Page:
Reviews

The Day After Tomorrow (2004)

Cynthia Fuchs

Even as it lays down a scary geopolitical scenario and a few partisan gauntlets, The Day After Tomorrow aims to please.


The Day After Tomorrow

Director: Roland Emmerich
Cast: Dennis Quaid, Jake Gyllenhaal, Emmy Rossum, Dash Mihok, Jay O. Sanders, Sela Ward, Glenn Plummer, Adrian Lester, Tamlyn Tomita, Perry King, Ian Holm
MPAA rating: PG-13
Studio: 20th Century Fox
First date: 2004
Sometimes it's good to go really, really low-tech.
-- Roland Emmerich, commentary track, The Day After Tomorrow

The fact of the matter is, there's a reason that clichés are clichés -- because it's real.
-- Mark Gordon, commentary track, The Day After Tomorrow

At this point, you're just sort of going, "Oy! Oy veys mir! That is some kind of big action picture!"
-- Mark Gordon, commentary track, The Day After Tomorrow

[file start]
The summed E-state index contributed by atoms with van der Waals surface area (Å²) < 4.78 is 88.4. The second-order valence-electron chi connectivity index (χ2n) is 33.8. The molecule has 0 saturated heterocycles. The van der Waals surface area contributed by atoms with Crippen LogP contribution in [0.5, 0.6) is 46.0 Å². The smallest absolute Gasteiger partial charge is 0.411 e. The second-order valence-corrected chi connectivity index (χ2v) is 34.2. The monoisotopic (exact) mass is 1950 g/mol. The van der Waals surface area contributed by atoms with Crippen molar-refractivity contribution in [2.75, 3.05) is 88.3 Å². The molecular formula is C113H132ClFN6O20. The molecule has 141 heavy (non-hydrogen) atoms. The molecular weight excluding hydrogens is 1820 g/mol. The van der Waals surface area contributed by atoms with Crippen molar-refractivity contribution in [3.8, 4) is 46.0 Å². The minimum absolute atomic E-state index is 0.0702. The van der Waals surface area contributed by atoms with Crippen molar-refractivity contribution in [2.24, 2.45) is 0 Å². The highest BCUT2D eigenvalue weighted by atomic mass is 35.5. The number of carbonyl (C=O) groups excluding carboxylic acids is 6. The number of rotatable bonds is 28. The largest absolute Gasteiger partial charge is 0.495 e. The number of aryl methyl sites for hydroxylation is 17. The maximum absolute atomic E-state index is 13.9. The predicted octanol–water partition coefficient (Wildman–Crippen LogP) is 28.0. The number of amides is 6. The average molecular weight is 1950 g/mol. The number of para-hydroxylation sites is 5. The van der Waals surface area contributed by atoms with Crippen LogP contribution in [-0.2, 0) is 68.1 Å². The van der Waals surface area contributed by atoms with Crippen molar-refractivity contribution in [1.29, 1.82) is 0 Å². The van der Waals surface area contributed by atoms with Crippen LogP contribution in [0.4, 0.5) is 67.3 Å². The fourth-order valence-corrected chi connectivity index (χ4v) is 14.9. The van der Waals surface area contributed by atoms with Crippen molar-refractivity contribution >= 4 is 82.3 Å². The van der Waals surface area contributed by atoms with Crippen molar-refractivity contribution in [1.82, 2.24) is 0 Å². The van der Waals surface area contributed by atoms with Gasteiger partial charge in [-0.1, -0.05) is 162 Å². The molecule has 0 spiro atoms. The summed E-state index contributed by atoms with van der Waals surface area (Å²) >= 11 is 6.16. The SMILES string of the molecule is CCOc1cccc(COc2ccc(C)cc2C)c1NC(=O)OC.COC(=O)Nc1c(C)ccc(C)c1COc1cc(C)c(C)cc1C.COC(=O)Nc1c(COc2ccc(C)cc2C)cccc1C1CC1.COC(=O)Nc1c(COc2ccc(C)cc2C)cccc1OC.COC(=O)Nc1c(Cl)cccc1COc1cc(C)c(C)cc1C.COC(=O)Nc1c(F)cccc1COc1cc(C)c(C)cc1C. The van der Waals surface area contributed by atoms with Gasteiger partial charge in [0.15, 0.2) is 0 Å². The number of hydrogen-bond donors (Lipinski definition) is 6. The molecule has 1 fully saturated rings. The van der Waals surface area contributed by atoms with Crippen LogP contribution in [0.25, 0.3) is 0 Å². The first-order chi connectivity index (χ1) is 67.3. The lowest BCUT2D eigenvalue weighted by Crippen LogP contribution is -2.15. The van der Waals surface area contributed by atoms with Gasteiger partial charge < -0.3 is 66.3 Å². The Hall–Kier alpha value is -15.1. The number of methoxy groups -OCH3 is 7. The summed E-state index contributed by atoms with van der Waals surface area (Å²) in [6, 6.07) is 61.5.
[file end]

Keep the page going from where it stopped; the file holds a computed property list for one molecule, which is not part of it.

Watching the opening scene of The Day After Tomorrow, director Roland Emmerich and producer Mark Gordon are plainly pleased with their picture. The opening title images of polar ice caps are spectacular, digitally-effected to crisp lifelikeness, swirling, vast-seeming, elegant. The action commences as an ice shelf collapses: the ground opens up and the U.S. scientific crew working the site is sent into a frenzy. Dedicated paleoclimatologist Jack Hall (Dennis Quaid) goes so far as to launch himself into crevice to save valuable charts, saving himself at the last second by whipping out his pick-ax and hooking the ice. Here Gordon interjects, "How in the hell did he get that pick-ax out? There's no fucking way that he could have done that. But it's Indiana Jones, it's in a movie, and we never heard a peep about it in the previews."